Peter keeps his six-pack under wraps
CHEESY crooner Peter Andre says he doesn’t like posing with his top off – unlike ex-missus Katie Price.
The perma-tanned singer, 39, reckons he keeps his kit on so his female fans don’t get bored of seeing his six-pack.
He said: “I always try to avoid posing with my top off.
“Believe it or not, the only time I’ll do it is if I’ve been training and there is good lighting.
“You never see me walking on the beach with my top off, unless I go for a jog early morning when no-one is around.
“Occasionally the photographers get me, but I’m just not that sort of person.
“If you have your shirt off in every photo people get bored of seeing that – you should always try to leave a little to the imagination.” HIRE five to 10 young men with AK47S and ammo for just $15 a day. You can find them on any street corner.
Get two skiff boats with fast outboard motors, enough food and water to last a month, and that’s it – you have got yourself a Somali pirate crew.
So says Mohamed Noor – aka “Fingers” – the selfstyled pirate king of Galcayo, the most lawless city in the war-torn nation of Somalia.
Fingers doesn’t stump up the money himself, of course.
The cash up front comes from shadowy “investors” – and the pirates are told not to return until they have captured a ship.
The targets – mainly the 300 cargo ships that pass Somalia’s treacherous coastline through the Gulf of Aden every single day, north to the Suez canal or south to the Indian Ocean – are not randomly selected.
Intelligence says the targets are usually chosen by “consultants” in other countries – in many cases from London, the world centre of ship-broking and insurance.
One Turkish shipping firm general manager recalls one of his tankers being overrun by pirates in 2009.
He explained: “They made regular satellite phone calls from the ship to London.
“Every day the chief of the pirates got in touch with people from London, Dubai and some from the Yemen.
“We don’t know exactly who the consultants are, but there’s an assumption they work inside the industry.
“They knew the vessel, they knew the cargo, they knew the loading ports, they knew the destination, they knew everything. They knew their job.” The European Union’s anti-pirate Operation Atalanta, designed to protect ships in the area, believes the hijacking of at least three ships – the Turkish Karagol, the Greek cargo ship Titan and Spanish tuna trawler Felipe Ruano – were following tip-offs from London.
But the best battleplan in the world will fail without any soldiers, explains Fingers, who has sent “hundreds and hundreds” of pirates off on hijacking missions.
According to the US Navy, there were 97 attempted hijackings in the Gulf of Aden in 2009 alone, 27 of them successful. But the work is dangerous.
“Hundreds of pirates never return at all, it’s not like your Jack Sparrow,” Fingers told Time magazine. “Some drown at sea. Many run out of food, water and die, starving and thirsty, on the ocean.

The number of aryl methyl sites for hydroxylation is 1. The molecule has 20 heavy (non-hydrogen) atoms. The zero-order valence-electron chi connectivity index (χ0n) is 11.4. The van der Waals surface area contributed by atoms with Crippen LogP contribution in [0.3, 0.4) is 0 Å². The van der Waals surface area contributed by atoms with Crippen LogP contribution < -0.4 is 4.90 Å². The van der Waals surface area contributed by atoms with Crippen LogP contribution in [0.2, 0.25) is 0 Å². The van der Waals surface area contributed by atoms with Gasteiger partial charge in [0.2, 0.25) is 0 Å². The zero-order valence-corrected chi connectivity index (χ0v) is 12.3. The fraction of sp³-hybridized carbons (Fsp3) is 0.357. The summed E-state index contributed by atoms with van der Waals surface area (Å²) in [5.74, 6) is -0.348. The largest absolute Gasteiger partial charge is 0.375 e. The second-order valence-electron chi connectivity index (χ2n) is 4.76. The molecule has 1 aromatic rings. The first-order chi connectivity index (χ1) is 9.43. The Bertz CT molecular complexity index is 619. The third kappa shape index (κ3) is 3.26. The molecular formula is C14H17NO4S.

“One time there was this group I knew who ran out of
food and a guy died – and the other guys ate him. It’s not a crime if you’re about to die yourself.”
Somalia, in a constant and deadly civil war, hasn’t had a central government since 1991. Even the one it has can’t control the capital, Mogadishu, never mind the rest of the country.
The resulting chaos means legal and reasonably wellpaid employment is rare. Which means arms dealing, drugs smuggling and piracy are now seen as legitimate industries. They are fast growing, too. According to the International Maritime Bureau in Kuala Lumpur, Somali pirates attacked 117 ships in the first three months of last year. At one time there were 28 ships being held along with 600 sailors.
Killing hostages, once rare, is also on the up. During the same period last year seven sailors were murdered.
There were even some cases of horrific keelhauling.
But while it’s dangerous work, if you live long enough to see the rewards it’s well worth the risk.
Tankers carrying megatonnes of valuable cargo are only released for sums up to £6million.
The size of the industry means the ransoms paid to pirates are a mere fraction of piracy’s true cost.
High insurance premiums, extra security, extended routes and the consequent rise in the prices of goods transported puts the cost at anywhere between £3bn and £6bn.
The shadowy investors and consultants take the lion’s share of the bounty. But the pirates themselves don’t do too badly either
Two ships Fingers hijacked earned him first £48,000, and the second £175,000.
He invested £35,000 in a money-lending business in Nairobi, capital of Kenya. But Fingers doesn’t look like a wealthy man. Where has all the money gone?
He grins: “I bought houses and cars. I bought a couple of Land Cruisers. I spent the money on friends. I enjoyed it. Now it’s gone. That’s why I’m still a pirate. I need the money and, besides, it’s fun.
“I’m happy. I don’t depend on anyone. When I want a woman I give her money and she becomes my mistress.
“When I need a ship, I take one. No-one can stop me. The sea is as big as Somalia, no-one can control Somalia and no-one controls the sea.”